Zack Snyder might just be the most polarizing blockbuster director of our lifetime. Hell, only he could be responsible for Warner Bros.’ unprecedented decision to let him re-release his own version of a tentpole superhero epic after literal years of fan outrage. His movies are big, bombastic, and beautiful. His visual style is magnificent—always demonstrating his godlike ability to show gods duke it out on screen. Though his critical and box office reception is mixed, there is no denying he is a shining example of an era defined by big budget comic book excess.
From his fantastic directorial debut to the controversial Justice League movie that still bears his name, we rank every Snyder movie from worst to best.
Once described as “oppressive, sexist and offensive,” Zack Snyder’s Sucker Punch was both a critical and commercial failure. It’s probably best left forgotten among Snyder’s bigger and better comic book adaptations, although it’s worth noting that Sucker Punch does have a handful of good performances—particularly one from Oscar Isaac, whose charming and creepy character could be seen as a precursor to his Ex Machina tech bro villain.
At this point, we know that the utter failure of Justice League is not Snyder’s fault. In fact, it might not even be fair to include the original Justice League on a ranking of Snyder-directed films. But, until he has the chance to redeem himself with the forthcoming Snyder Cut, this is the only version of the film we know.
6) Legend of the Guardians: The Owls of Ga’Hoole
A movie that is only remembered by Matt Damon’s 30 Rock character.
Though Watchmen isn’t Snyder’s worst film, it certainly is his most disappointing. His adaptation of the greatest comic book story of all time seems to have only a surface level understanding of its source material. In 2 hours and 47 minutes Snyder’s Watchmen hardly justifies its own existence—a faithful adaption on paper that fails in capturing any of the humanity, complexity or subversive spirit of Alan Moore’s comics. However, Snyder brilliantly brings to life the iconic imagery of Dave Gibbons’s artwork. The opening scene set to Bob Dylan’s “Times They Are a-Changin” is masterful, effortless cinematic worldbuilding.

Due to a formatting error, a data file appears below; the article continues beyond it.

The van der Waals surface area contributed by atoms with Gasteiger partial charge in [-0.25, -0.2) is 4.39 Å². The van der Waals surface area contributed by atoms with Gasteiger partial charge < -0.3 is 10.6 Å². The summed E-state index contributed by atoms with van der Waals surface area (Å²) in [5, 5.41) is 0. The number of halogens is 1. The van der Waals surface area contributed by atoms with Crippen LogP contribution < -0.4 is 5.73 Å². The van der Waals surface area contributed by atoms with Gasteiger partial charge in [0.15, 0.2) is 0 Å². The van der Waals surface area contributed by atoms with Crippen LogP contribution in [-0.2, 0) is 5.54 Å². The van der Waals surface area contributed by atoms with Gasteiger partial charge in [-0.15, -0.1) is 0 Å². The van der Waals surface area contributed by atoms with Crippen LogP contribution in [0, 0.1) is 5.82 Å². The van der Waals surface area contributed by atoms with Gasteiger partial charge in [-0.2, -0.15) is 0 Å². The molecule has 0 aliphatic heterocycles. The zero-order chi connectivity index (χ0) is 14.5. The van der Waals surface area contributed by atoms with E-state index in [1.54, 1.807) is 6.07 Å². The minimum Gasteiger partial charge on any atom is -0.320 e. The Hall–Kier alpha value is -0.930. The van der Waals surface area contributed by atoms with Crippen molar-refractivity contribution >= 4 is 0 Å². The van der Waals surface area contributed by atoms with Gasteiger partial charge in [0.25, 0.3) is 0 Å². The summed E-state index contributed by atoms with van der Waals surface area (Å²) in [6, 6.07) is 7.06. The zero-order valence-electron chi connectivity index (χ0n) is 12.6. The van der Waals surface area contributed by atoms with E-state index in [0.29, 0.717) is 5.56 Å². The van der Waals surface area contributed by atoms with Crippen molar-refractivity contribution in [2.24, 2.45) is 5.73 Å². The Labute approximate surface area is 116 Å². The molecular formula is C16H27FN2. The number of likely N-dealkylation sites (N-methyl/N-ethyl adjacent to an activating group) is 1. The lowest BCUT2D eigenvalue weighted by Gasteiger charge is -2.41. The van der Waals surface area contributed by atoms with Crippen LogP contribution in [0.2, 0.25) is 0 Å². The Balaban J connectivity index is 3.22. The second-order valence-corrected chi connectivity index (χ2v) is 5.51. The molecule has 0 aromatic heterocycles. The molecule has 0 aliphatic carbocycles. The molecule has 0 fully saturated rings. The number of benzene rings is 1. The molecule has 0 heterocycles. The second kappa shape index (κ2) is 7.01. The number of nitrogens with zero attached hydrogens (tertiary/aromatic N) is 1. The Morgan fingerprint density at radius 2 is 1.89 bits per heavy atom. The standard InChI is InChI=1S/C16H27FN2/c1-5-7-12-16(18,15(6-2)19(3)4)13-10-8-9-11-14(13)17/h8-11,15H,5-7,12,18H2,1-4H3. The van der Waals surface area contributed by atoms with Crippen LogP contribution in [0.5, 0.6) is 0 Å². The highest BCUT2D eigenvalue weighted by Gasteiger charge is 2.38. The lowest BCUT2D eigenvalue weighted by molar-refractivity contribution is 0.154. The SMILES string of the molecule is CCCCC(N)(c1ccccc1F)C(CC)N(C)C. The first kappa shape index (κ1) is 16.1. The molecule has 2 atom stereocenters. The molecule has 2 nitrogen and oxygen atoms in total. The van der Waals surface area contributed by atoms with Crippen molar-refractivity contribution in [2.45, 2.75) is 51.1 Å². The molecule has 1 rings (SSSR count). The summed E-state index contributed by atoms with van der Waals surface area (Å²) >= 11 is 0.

Snyder’s breakout success inspired an entire generation of dudes quoting Leonidas at the gym. For what it lacks in any actual substance, 300 more than makes up in absolutely stunning action. The film defined Snyder’s visual style, bringing Frank Miller and Lynn Varley’s comics to life like a beautiful, violent, moving oil painting. However, it’s impossible to watch this today and ignore the story’s inherent fascism, racism, and other problematic elements.
Batman V Superman: Dawn of Justice
Snyder deserves credit for attempting to differentiate the DC superhero universe stylistically and thematically from the massively successful Marvel formula. Dawn of Justice is a grim slog, but there are moments of sheer action brilliance, like the incredible desert fight scene, which represents what Snyder does best. It’s a perfect example of Snyder putting everything into his filmmaking to make it bigger, louder, more badass. That’s the thing about Snyder: He never gives up on his films, not for a moment.
Man of Steel
In hindsight, Man of Steel isn’t nearly as bad as it’s remembered. It often gets lumped into the other DC universe failures, but there’s a lot to love in Snyder’s first Superman film. Like Dawn of Justice, the visual style is masterful and Henry Cavill is the most perfect Superman since Christopher Reeve. Snyder took big swings literally and figuratively. He’s trying to hit a home run with practically every scene. And even if they didn’t all work out, this remains a spectacular achievement of the 2010s superhero gold rush.
Dawn of the Dead
Snyder’s directorial debut remains his best film to date. His remake of George Romero’s 1978 classic is somehow even more twisted and terrifying than the original. It’s enough to make you wish he’d stuck to horror rather than pivoting almost immediately to comic book adaptations. The good news is, if his upcoming Netflix zombie epic is anything like his Dawn of the Dead remake, it might kick off an exciting new era in the genre. While his Dawn of the Dead might not have the brilliant social commentary of the original (or of Danny Boyle’s 28 Days Later, which came out two years prior), it fully understands the tone, tension, humor, and overall appeal of a zombie movie.